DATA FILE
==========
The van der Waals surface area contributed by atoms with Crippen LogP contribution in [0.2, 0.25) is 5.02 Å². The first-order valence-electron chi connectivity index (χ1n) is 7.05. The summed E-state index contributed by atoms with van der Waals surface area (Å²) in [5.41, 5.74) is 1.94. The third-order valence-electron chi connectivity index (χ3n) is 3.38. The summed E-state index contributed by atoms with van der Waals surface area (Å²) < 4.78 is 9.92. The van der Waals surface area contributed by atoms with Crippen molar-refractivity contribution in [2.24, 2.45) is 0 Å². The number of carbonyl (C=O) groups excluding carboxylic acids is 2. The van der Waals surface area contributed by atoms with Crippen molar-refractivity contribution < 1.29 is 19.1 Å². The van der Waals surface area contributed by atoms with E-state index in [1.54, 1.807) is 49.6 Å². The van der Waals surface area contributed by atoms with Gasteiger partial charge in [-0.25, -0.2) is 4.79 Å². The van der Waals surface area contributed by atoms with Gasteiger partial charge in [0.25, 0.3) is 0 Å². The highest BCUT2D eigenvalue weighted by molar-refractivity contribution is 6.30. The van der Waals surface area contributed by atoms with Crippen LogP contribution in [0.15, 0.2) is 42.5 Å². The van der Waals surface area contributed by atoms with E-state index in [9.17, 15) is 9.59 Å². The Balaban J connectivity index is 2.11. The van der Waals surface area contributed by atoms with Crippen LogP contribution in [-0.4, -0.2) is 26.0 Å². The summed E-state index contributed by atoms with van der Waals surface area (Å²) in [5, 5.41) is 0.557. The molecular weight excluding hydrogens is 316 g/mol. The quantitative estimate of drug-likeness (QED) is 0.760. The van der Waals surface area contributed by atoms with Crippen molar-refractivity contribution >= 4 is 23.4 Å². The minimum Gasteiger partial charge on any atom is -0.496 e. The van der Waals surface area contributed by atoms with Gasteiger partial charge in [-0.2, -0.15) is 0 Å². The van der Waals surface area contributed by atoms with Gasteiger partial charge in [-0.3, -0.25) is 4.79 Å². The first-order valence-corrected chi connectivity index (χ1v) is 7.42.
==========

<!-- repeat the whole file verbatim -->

The van der Waals surface area contributed by atoms with Crippen LogP contribution in [0.2, 0.25) is 5.02 Å². The first-order valence-electron chi connectivity index (χ1n) is 7.05. The summed E-state index contributed by atoms with van der Waals surface area (Å²) in [5.41, 5.74) is 1.94. The third-order valence-electron chi connectivity index (χ3n) is 3.38. The summed E-state index contributed by atoms with van der Waals surface area (Å²) < 4.78 is 9.92. The van der Waals surface area contributed by atoms with Crippen molar-refractivity contribution in [2.24, 2.45) is 0 Å². The number of carbonyl (C=O) groups excluding carboxylic acids is 2. The van der Waals surface area contributed by atoms with Crippen molar-refractivity contribution < 1.29 is 19.1 Å². The van der Waals surface area contributed by atoms with E-state index in [1.54, 1.807) is 49.6 Å². The van der Waals surface area contributed by atoms with Gasteiger partial charge in [-0.25, -0.2) is 4.79 Å². The van der Waals surface area contributed by atoms with Gasteiger partial charge in [0.25, 0.3) is 0 Å². The highest BCUT2D eigenvalue weighted by molar-refractivity contribution is 6.30. The van der Waals surface area contributed by atoms with Crippen LogP contribution in [0.15, 0.2) is 42.5 Å². The van der Waals surface area contributed by atoms with E-state index in [9.17, 15) is 9.59 Å². The Balaban J connectivity index is 2.11. The van der Waals surface area contributed by atoms with Crippen LogP contribution in [-0.4, -0.2) is 26.0 Å². The summed E-state index contributed by atoms with van der Waals surface area (Å²) in [5, 5.41) is 0.557. The molecular weight excluding hydrogens is 316 g/mol. The quantitative estimate of drug-likeness (QED) is 0.760. The van der Waals surface area contributed by atoms with Crippen molar-refractivity contribution >= 4 is 23.4 Å². The minimum Gasteiger partial charge on any atom is -0.496 e. The van der Waals surface area contributed by atoms with Gasteiger partial charge in [-0.2, -0.15) is 0 Å². The van der Waals surface area contributed by atoms with Gasteiger partial charge in [-0.3, -0.25) is 4.79 Å². The first-order valence-corrected chi connectivity index (χ1v) is 7.42.